Today, the United States Department of Health and Human Services will convene the first of two planned public deliberations of the federal Tick-Borne Disease Working Group. According to the HHS website:
The HHS Tick Born Disease Working Group spokesperson noted several times that “All meetings of the Working Group are open to the public and will be webcast. All interested groups and individuals are welcome to attend meetings and provide comments.”
According to the Working Group website, public comments will be limited to three minutes each.
Following is my statement to the working group, for the record.
My name is David Michael Conner. I am 39 years old. From around age 32 until a couple of years ago, my life was devastated by Lyme and Bartonella infections. I was first diagnosed with Lyme in 1997 at age 19 and presumably cured. I lived with both of these infections for years without knowing it.
My family and I reached a point at which we all thought I might die from my mystery ailment. After I found a knowledgeable doctor who treated me with a prolonged course of several antibiotics, which ended about six months ago, my health improved significantly. My doctor also discovered I have a mast cell disorder that is associated with Lyme, and my health has improved even more with effective treatment for it.
Medical paradigms and policies reject Lyme patients. These practices are inhumane, and they are a public health danger. Lyme occurs at about eight times the annual rate of HIV infections, yet NIH dedicates $3 billion to researching HIV and $25 million to Lyme research, even as Lyme is ravaging lives.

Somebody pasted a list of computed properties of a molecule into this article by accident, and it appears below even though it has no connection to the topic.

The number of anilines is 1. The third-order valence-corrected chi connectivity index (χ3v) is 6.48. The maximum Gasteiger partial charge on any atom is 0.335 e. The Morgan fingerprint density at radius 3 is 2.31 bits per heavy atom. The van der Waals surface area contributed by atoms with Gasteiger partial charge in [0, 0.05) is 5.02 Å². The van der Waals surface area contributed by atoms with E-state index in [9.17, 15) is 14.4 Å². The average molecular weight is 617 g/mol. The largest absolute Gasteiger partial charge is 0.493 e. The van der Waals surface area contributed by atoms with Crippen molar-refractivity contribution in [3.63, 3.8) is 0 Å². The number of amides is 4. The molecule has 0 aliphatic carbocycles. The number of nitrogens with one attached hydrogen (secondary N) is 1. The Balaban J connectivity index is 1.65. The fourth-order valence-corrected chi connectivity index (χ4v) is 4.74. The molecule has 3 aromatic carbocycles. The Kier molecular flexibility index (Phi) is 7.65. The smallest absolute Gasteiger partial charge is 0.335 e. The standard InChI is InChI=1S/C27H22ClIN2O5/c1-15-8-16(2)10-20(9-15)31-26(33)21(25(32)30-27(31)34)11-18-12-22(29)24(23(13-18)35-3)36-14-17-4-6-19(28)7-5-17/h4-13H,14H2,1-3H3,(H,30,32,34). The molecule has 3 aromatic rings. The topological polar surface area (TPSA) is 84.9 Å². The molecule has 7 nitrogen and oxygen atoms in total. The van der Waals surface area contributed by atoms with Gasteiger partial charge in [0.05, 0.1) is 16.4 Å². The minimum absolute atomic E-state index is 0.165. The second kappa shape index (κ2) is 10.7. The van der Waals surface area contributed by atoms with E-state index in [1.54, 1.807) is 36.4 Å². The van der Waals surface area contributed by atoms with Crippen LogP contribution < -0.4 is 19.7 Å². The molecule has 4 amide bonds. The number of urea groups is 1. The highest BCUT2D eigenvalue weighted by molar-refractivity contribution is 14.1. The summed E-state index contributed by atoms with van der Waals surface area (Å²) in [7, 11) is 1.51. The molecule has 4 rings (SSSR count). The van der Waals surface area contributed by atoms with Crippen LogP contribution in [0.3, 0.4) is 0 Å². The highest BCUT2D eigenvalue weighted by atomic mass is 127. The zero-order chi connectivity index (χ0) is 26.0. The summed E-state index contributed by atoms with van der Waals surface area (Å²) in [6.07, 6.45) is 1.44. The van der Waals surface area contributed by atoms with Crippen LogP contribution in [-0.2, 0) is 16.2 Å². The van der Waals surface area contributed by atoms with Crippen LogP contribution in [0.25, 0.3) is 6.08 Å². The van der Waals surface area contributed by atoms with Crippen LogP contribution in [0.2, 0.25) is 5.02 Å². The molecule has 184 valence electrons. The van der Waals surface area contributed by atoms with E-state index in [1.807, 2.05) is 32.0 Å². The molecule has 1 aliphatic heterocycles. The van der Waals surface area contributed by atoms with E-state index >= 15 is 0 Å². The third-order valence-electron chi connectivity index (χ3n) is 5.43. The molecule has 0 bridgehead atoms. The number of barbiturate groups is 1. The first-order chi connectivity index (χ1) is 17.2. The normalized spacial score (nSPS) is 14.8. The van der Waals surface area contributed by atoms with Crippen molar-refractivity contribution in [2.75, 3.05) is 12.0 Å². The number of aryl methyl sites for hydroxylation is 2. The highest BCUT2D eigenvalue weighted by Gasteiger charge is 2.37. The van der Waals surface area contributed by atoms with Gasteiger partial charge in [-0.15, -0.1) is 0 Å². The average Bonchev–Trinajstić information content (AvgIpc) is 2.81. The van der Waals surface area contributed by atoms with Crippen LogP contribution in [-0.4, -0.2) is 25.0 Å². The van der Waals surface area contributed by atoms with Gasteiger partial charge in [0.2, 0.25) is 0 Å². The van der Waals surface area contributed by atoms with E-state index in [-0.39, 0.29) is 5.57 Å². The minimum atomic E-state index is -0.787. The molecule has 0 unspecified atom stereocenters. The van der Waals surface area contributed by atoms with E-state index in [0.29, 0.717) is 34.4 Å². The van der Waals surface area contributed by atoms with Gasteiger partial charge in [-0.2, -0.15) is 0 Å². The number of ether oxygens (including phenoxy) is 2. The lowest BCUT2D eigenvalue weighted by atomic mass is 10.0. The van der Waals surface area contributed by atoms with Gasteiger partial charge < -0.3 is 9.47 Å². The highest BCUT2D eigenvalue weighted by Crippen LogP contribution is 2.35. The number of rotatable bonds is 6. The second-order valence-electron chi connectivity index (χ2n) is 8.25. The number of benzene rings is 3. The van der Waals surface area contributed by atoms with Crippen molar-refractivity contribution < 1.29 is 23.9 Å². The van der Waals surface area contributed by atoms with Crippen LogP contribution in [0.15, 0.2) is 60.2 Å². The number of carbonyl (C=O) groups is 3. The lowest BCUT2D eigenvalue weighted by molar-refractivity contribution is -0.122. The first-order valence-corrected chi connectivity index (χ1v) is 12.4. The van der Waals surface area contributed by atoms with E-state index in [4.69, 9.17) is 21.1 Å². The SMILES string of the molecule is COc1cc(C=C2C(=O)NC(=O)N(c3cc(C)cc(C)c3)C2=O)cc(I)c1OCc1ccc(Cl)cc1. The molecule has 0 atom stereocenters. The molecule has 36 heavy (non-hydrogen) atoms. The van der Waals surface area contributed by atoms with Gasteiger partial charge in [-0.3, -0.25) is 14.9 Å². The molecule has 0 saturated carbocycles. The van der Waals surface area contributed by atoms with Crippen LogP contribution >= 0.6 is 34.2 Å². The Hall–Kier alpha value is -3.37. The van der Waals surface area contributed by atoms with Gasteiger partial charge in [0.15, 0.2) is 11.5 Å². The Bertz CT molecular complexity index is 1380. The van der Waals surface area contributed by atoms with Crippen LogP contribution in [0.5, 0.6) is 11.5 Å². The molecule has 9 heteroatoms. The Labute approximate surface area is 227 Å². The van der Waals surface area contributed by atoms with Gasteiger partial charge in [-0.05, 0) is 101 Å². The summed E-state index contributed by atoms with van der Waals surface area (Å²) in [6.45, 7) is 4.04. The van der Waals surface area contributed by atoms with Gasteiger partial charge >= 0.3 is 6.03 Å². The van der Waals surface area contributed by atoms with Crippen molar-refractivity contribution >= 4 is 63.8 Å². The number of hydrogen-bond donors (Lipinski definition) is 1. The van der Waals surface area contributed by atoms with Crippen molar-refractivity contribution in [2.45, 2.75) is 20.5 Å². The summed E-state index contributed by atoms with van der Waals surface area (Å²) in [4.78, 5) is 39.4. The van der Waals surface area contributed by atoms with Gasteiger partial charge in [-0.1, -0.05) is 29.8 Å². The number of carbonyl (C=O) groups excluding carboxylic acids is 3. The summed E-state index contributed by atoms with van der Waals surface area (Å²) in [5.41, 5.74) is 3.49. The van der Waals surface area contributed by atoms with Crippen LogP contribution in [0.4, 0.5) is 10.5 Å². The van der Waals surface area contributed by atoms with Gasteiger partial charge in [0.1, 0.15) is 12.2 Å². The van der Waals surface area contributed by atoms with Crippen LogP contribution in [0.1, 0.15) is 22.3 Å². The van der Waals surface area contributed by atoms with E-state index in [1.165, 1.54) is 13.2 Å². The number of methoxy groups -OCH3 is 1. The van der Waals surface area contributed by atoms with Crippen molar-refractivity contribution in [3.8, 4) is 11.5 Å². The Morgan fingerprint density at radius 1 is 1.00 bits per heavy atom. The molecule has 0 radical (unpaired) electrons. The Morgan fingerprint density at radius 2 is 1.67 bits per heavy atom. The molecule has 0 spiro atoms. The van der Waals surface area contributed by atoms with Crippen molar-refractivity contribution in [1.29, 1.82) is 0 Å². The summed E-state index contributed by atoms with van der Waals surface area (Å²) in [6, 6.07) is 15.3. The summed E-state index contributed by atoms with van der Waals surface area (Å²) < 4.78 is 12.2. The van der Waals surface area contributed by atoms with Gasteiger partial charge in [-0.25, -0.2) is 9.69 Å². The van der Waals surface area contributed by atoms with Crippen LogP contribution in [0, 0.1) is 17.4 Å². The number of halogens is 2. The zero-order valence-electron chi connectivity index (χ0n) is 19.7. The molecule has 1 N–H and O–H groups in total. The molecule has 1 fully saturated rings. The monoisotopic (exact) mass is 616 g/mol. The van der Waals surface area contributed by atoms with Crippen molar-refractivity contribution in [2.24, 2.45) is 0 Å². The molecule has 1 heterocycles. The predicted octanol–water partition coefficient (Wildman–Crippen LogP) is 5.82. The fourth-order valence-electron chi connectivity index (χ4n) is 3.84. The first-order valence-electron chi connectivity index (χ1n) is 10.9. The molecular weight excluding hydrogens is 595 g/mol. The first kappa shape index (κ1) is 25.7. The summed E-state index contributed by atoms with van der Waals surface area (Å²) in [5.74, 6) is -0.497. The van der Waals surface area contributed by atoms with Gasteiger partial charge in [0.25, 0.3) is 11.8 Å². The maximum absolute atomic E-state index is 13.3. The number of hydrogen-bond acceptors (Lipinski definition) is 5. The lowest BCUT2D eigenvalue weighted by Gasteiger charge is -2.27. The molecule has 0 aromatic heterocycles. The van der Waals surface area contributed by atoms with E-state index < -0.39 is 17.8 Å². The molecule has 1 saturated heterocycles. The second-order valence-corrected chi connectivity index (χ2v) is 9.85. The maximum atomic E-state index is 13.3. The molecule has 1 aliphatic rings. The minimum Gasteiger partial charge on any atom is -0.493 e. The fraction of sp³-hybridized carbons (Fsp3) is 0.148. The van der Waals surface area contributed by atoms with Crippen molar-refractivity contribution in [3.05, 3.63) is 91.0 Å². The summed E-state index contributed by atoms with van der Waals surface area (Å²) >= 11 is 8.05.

It is clear that approaches to addressing Lyme to date have been political and not in the public interest. I appreciate the creation of this working group. I hope that it is geared toward taking meaningful action to curb this epidemic.
In addition to being a Lyme patient, I am a writer with a background in health. I cover Lyme and associated illnesses. I’ve learned I have a wide readership throughout the United States and abroad, and I encourage other writers to address Lyme disease as an investigative news story.
As a gay man who grew up in the 1980s and 90s, I have seriously considered the implications of the claim I am about to make, and I have concluded that it is apt.
Lyme disease is today’s AIDS crisis in many ways.
Lyme patients are cruelly rejected by doctors.
Their veracity and sanity are questioned in the media.
They are ignored by policymakers, just as the Reagan administration ignored HIV/AIDS as it devastated lives.
Our stories and our symptoms may be hard to believe, but that is a sign of a need to change medical paradigms, not a reason to tell seriously ill people they are only sick in the head and abandon them.
That’s a medical paradigm from the Middle Ages that has no place in our age.
What you do here could have the effect of kicking people while they are down, or of helping desperately ill people resume living productive lives.
I look forward to following your deliberations and reporting on your words and actions.
Today’s meeting will take place from 12:30 - 4:30 p.m. at the Hubert H. Humphrey Building in Washington, D.C. Public comment will be invited from 3:10 p.m. until 4:00 p.m., according to the agenda published online.